Google plans to build a super-fast Internet network for up to half a million people, a project that could pressure telecommunications companies to loosen their control of Web access in the United States.
The internet company has locked horns with the likes of AT&T and Verizon Communications over the issue of net neutrality: Google wants telephone companies to permit consumers to run any web application they want, while carriers do not want to lose control of networks they have invested billions of dollars to build.
In building the test network, Google wants to demonstrate a carrier could easily manage complex applications that use a lot of bandwidth without sacrificing performance.
Google said on Wednesday it does not plan to build a nationwide network and its goal is only to develop a trial service at a "competitive price" to 50,000 to 500,000 people, offering Web speeds of up to 100 times faster than most consumers get today.
"In a big way, this is about Google wanting to make a case for net neutrality," said PRTM consultant Daniel Hays, adding that Google wants to "demonstrate these services can be provided profitably at satisfactory levels of performance."
In a blog describing the new network, Google imagined a doctor discussing and looking at three-dimensional medical images with a patient far away, students joining a class from various locations in 3-D, or someone downloading a high-definition movie very quickly.
Google said the network would run on fiber optic lines to homes, but declined to give more details.
Google asked cities and states interested in joining the experiment to apply to Google by 26 March and said it eventually would build the network in a number of US locations.
Federal Communications Commission Chairman Julius Genachowski immediately hailed the move, saying "big broadband creates big opportunities." The FCC is about a month away from submitting a national broadband plan to Congress.
Google's "significant trial will provide an American test bed for the next generation of innovative, high-speed Internet apps, devices and services," Genachowski said in a statement.
Google has long argued it can sell more Web ads - the way it makes money - by encouraging Internet use.
Analysts said they did not think Google would end up competing directly with carriers as it would cost the Internet company hundreds of billions of dollars to build a nationwide broadband network from scratch.
"If somehow they were able to widely deploy this, it would be bad for the cable and telecom folks. I'm skeptical the economics will work to allow them to deploy it widely," said Hudson Square Research analyst Todd Rethemeier.
A Verizon spokesman described the Google move as a "new paragraph" in the "exciting story" of Internet development.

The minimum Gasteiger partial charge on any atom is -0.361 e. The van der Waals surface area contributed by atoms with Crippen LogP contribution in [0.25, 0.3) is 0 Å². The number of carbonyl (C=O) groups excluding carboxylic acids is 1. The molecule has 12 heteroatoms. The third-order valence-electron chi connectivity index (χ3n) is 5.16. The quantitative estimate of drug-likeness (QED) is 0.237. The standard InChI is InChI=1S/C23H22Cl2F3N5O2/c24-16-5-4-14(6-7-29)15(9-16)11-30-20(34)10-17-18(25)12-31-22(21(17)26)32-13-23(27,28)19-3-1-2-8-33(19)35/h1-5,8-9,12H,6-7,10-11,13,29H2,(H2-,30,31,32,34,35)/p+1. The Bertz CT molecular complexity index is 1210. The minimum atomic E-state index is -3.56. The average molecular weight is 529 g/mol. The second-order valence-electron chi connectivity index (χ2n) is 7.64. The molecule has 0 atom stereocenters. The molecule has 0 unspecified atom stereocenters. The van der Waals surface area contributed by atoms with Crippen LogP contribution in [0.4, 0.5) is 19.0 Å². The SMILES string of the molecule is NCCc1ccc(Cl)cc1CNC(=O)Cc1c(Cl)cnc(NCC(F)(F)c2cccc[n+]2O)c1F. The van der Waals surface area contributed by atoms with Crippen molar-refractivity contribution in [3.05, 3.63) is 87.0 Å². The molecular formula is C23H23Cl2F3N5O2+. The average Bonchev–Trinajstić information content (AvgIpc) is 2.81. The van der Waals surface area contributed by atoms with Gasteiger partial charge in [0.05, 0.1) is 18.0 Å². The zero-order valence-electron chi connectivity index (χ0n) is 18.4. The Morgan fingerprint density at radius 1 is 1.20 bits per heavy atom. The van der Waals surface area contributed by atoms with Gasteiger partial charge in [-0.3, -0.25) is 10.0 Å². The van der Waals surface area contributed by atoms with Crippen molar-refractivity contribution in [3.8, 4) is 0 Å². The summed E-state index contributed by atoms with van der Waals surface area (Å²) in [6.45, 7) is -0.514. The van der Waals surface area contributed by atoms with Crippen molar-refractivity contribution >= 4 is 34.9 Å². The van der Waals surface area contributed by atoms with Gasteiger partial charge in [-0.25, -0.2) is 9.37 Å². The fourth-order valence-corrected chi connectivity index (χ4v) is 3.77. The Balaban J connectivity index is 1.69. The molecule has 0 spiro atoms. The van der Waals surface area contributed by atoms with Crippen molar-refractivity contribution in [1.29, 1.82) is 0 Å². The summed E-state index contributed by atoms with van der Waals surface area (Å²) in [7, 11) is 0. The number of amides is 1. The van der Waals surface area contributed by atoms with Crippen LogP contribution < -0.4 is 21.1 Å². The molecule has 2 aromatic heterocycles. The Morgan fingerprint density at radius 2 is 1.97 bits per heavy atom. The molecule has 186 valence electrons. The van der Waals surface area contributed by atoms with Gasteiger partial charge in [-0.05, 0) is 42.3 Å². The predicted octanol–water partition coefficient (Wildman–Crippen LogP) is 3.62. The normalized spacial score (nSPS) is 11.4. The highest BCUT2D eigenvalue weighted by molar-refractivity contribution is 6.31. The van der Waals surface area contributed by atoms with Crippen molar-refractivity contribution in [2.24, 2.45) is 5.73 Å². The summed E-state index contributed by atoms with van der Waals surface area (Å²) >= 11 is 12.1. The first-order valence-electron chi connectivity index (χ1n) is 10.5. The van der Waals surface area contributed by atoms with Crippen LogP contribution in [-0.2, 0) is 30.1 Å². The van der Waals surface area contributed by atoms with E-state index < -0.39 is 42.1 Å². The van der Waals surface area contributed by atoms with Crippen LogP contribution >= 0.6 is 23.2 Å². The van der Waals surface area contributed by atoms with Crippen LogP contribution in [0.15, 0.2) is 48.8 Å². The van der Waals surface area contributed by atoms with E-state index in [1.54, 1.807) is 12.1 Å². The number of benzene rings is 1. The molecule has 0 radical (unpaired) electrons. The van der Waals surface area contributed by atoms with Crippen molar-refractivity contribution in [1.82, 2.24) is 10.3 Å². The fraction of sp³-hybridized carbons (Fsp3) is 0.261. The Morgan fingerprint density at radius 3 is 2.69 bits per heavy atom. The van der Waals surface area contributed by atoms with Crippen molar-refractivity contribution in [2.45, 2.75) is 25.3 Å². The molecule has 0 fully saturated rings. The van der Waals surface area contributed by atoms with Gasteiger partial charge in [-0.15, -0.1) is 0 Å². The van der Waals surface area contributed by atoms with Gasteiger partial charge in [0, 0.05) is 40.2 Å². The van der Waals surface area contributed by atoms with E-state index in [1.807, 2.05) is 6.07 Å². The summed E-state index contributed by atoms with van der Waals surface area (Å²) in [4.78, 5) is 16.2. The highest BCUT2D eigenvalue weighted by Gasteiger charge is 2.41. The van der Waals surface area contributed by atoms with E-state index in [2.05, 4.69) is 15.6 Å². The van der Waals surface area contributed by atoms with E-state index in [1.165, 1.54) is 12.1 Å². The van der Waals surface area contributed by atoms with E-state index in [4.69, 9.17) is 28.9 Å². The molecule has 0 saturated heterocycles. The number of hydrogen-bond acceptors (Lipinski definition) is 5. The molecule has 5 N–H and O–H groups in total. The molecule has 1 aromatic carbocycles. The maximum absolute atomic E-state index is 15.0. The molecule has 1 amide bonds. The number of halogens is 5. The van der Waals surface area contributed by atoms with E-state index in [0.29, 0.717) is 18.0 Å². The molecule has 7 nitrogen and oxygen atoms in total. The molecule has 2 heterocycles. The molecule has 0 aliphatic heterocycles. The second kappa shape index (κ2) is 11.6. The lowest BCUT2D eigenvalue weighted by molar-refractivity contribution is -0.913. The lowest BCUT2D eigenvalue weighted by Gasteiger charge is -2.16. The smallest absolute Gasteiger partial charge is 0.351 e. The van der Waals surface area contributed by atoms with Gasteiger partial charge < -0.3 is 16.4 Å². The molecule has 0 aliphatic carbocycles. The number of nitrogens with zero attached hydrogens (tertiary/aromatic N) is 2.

AT&T declined to comment.
Google has had mixed success in previous attempts to become an internet service provider. In 2006, it partnered with EarthLink in an attempt to provide free wireless Internet access to the entire city of San Francisco. The plan fell through in 2007 over financial concerns.
At the same time, however, Google built a free wireless network across its headquarter's city of Mountain View, California.
Each of those attempts, however, leveraged wireless broadband access. This time, Google is dealing in hard lines.
Oppenheimer & Co analyst Timothy Horan said he suspected building out the trial broadband network would cost Google about $1,000 to $2,000 per subscriber if it bought unused fiber lines already underneath many cities.
"They can buy a lot of this stuff fairly inexpensively that's out there already," he said, adding that communications service providers, such as Level 3 Communications, would have lines to sell to Google.
Google said it would pay for building the network itself without seeking financial partners or government subsidies and then charge consumer and business customers.
"We'll deliver internet speeds more than 100 times faster than what most Americans have access to today with 1 gigabit per second, fiber-to-the-home connections," Google product managers Minnie Ingersoll and James Kelly wrote in the blog.
Google said it wanted the project to become an open-access network, enabling products such as Internet telephony.
"I think there are a lot of partnership opportunities and we are definitely interested in having those discussions," Ingersoll said.
Mountain View, California-based Google's shares fell about 0.4 percent to close $534.44 on the Nasdaq.Reuse content